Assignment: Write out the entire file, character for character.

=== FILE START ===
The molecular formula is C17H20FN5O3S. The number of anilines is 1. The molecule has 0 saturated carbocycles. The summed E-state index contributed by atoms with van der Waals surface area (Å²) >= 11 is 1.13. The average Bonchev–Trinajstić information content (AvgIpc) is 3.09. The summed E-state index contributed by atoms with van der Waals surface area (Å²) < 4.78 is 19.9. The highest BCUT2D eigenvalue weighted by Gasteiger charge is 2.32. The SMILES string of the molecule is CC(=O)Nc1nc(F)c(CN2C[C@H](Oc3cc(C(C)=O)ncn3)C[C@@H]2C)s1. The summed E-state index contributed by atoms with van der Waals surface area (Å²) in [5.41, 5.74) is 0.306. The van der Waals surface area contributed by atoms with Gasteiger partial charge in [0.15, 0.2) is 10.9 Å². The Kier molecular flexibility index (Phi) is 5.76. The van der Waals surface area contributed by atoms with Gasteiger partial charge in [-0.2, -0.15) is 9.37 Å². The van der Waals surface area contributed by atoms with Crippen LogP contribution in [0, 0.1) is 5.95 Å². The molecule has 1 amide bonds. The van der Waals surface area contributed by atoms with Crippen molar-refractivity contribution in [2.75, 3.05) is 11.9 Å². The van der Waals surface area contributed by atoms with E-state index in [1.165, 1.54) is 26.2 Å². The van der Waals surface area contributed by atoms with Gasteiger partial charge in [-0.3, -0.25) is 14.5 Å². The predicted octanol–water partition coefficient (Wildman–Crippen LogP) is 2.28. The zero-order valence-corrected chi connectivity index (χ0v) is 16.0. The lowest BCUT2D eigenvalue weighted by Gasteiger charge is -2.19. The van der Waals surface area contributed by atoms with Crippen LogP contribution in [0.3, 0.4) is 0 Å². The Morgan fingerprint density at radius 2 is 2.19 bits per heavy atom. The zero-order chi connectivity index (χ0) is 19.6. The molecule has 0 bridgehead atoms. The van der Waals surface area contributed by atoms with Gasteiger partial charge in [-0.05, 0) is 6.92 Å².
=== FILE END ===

The molecular formula is C17H20FN5O3S. The number of anilines is 1. The molecule has 0 saturated carbocycles. The summed E-state index contributed by atoms with van der Waals surface area (Å²) >= 11 is 1.13. The average Bonchev–Trinajstić information content (AvgIpc) is 3.09. The summed E-state index contributed by atoms with van der Waals surface area (Å²) < 4.78 is 19.9. The highest BCUT2D eigenvalue weighted by Gasteiger charge is 2.32. The SMILES string of the molecule is CC(=O)Nc1nc(F)c(CN2C[C@H](Oc3cc(C(C)=O)ncn3)C[C@@H]2C)s1. The summed E-state index contributed by atoms with van der Waals surface area (Å²) in [5.41, 5.74) is 0.306. The van der Waals surface area contributed by atoms with Gasteiger partial charge in [0.15, 0.2) is 10.9 Å². The Kier molecular flexibility index (Phi) is 5.76. The van der Waals surface area contributed by atoms with Gasteiger partial charge in [-0.2, -0.15) is 9.37 Å². The van der Waals surface area contributed by atoms with Crippen LogP contribution in [0, 0.1) is 5.95 Å². The molecule has 1 amide bonds. The van der Waals surface area contributed by atoms with Crippen molar-refractivity contribution in [2.75, 3.05) is 11.9 Å². The van der Waals surface area contributed by atoms with E-state index in [1.165, 1.54) is 26.2 Å². The van der Waals surface area contributed by atoms with Gasteiger partial charge in [-0.3, -0.25) is 14.5 Å². The predicted octanol–water partition coefficient (Wildman–Crippen LogP) is 2.28. The zero-order valence-corrected chi connectivity index (χ0v) is 16.0. The lowest BCUT2D eigenvalue weighted by Gasteiger charge is -2.19. The van der Waals surface area contributed by atoms with Crippen LogP contribution in [0.3, 0.4) is 0 Å². The Morgan fingerprint density at radius 2 is 2.19 bits per heavy atom. The zero-order chi connectivity index (χ0) is 19.6. The molecule has 0 bridgehead atoms. The van der Waals surface area contributed by atoms with Gasteiger partial charge in [-0.05, 0) is 6.92 Å².